Unfortunately, though, despite best intentions, the system isn’t working. The system ends up discouraging innovative technology because changing the default class III determination for a new technology to a lower, more reasonable level is expensive and time-consuming. By starting a new technology off automatically in class III, the law plainly discourages new technology.

The Flaw in the System

The problem is the cost and time delays associated with getting out of class III. If you’ll permit me again to generalize a bit, for new technology automatically placed in class III, there are two primary ways to lower the classification:

  1. 1. The first is by filing a petition for reclassification (there are actually about five flavors of the petition, but they are all very similar.)  The goal of one of these petitions is to create a new classification for the new category of technology. Typically the petitioner is an industry coalition trying to improve the regulatory environment for a generic category of devices.  While the trade group tries to spread the cost among members of the industry, inevitably that is difficult due to the free rider problem. There are always companies that don’t want to contribute even though they will clearly benefit.
  2. 2. The second is by filing what is referred to as a “de novo” submission. De novo is Latin for "afresh" or "anew." Through a de novo submission, an individual company can pursue a new classification for its particular product. Instead of only approving the one manufacturer’s product, a de novo submission also establishes a new classification for all products like the new product. Thus, a company that does this needs to be magnanimous enough to want to help all of its competitors. It doesn’t happen very often.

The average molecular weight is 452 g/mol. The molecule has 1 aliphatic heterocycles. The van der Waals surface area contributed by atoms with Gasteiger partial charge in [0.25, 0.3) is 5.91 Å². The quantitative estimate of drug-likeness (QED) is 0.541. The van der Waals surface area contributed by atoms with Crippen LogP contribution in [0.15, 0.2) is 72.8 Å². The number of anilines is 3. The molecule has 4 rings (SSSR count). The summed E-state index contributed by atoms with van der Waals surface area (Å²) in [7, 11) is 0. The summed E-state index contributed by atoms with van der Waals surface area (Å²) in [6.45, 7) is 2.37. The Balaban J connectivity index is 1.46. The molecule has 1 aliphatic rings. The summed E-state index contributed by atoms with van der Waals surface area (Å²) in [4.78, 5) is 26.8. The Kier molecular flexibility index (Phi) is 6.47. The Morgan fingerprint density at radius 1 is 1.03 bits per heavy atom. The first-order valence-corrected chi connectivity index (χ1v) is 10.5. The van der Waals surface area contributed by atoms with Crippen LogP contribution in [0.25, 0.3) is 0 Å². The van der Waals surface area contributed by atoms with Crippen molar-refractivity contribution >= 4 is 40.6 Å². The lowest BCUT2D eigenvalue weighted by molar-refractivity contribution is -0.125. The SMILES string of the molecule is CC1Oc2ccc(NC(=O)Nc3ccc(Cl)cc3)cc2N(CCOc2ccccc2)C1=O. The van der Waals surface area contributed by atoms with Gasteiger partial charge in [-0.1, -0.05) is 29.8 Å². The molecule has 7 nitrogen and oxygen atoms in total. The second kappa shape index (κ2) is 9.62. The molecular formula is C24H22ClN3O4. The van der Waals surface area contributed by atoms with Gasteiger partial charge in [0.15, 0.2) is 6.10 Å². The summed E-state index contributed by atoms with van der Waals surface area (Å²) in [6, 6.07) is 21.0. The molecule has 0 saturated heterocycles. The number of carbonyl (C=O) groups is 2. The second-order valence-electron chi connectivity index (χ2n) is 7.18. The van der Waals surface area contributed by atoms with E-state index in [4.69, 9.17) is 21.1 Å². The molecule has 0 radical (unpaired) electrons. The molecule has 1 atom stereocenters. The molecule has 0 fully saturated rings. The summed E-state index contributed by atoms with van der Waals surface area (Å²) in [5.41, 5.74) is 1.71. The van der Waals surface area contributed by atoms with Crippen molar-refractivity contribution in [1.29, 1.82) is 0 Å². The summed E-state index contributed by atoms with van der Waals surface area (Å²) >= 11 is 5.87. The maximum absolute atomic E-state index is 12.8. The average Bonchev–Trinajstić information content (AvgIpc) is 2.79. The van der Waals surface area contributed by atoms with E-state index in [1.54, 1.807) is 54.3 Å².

Part of the reason companies avoid those pathways is the fact that they are so expensive. This is true because (1) the procedures are complicated to follow, and (2) the substantive evidence the petitioner needs to submit is similar to the evidence a manufacturer needs to submit to get a class III product approved. Often the company needs to submit clinical trials or something similar. Indeed, in many ways the reclassification procedures are more difficult than a class III premarket approval application because instead of proving that a given manufacturer’s product is safe and effective, the petitioner must prove that all of the products in a given category are safe and effective.

For its part, FDA tries to be as accommodating as it can be. Above I explained that the automatic class III designation is a problem for those items that are both new and novel. That may seem redundant, but it’s not. There can be new inventions that are simply incremental improvements. For incremental improvements, FDA can get quite creative in trying to fit them into existing classifications. For example, relevant to clinical decision support, here are a few of the existing classifications into which FDA could shoehorn new standalone software: